• Mr. Speaker, during World War II, the Japanese military forced thousands of women mostly from Korea and China to serve as sex slaves for the Japanese Imperial Army. Estimates vary as to how many women were involved, but most agree the number is around 200,000.
  • These women were referred to as ``comfort women.'' But there was nothing comfortable about their role. The first so-called ``comfort station'' opened in Shanghai in 1932. These stations were used to satisfy the sexual desires of Japanese troops.
  • When demand outstripped supply, the Japanese military responded by abducting more women in occupied countries. In other instances, women were lured with promises of work in factories or restaurants before being incarcerated in comfort stations abroad.
  • An estimated 75 percent of these enforced sex slaves died. Many survivors were left infertile due to sexual trauma or STDs. They also suffered from depression, impaired anger control, and PTSD. These symptoms exist even today, over 60 years later.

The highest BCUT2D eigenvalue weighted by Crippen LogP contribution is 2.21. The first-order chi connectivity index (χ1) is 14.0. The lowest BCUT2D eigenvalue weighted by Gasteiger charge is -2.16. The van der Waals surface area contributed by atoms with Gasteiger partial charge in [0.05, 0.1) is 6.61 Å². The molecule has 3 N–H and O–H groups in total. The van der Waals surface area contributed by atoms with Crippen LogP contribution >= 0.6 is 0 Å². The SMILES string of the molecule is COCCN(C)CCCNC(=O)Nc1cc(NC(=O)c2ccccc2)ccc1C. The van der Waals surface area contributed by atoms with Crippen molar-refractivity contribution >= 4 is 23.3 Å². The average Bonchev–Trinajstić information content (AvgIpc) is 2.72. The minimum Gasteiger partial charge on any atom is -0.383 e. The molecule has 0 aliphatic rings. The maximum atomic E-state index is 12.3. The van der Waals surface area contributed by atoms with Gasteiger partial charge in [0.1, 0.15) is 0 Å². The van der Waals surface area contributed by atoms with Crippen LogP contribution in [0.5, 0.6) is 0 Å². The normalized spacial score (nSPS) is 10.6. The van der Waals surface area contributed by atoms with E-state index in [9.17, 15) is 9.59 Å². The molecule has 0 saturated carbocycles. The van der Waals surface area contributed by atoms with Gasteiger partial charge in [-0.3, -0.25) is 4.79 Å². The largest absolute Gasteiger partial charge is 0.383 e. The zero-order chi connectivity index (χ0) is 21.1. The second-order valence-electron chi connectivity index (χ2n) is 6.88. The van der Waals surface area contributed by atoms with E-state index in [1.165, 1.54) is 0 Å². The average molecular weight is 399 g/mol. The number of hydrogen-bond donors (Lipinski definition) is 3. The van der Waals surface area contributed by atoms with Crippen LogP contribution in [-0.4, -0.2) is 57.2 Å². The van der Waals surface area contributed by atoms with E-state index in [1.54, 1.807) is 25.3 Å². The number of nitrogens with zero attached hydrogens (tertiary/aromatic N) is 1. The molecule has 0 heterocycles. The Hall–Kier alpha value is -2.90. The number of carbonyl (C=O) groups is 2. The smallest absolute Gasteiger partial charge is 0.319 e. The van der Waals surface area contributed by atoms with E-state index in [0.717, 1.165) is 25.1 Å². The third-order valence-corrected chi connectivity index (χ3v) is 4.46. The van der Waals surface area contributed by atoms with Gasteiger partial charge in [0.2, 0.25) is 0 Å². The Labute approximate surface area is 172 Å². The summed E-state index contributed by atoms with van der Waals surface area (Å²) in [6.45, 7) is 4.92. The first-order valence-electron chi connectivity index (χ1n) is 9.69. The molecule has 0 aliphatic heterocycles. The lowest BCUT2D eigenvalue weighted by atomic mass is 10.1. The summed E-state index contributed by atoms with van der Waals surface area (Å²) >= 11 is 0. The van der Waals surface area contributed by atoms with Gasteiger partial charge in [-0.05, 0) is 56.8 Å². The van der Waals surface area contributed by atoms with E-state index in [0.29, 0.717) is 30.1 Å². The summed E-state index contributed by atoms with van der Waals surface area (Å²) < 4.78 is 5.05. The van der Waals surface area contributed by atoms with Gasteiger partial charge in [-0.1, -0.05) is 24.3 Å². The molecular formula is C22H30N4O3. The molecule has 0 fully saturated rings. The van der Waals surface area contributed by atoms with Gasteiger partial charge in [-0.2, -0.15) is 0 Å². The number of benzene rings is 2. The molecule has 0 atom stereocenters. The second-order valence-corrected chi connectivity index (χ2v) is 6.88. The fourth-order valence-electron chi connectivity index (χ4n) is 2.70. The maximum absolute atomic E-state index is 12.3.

• Since WWII, the Japanese government has been inconsistent in its message.
  • Some officials insisted no women were forced into sexual servitude. Other officials claimed their role was ``necessary.'' Still others tried to discredit the few victims that are still alive. Japan would do well to accurately report the history regarding this tragedy.

  • In 1993, the Japanese released the Kono Statement. In it, they finally confessed to forcing women to work in military-run brothels.
  • Earlier this year, the Japanese announced that they would be reviewing the ``background'' of the Kono Statement.
  • It is time for Japan to own up to its actions. Covering these atrocities behind a smoke screen will not change the truth. The stories of these women have been well documented. Victims have a right to be acknowledged. After so many have died, the few remaining survivors deserve an apology. They deserve justice. This would help the diplomatic relationship between Japan and Korea.
  • And that's just the way it is.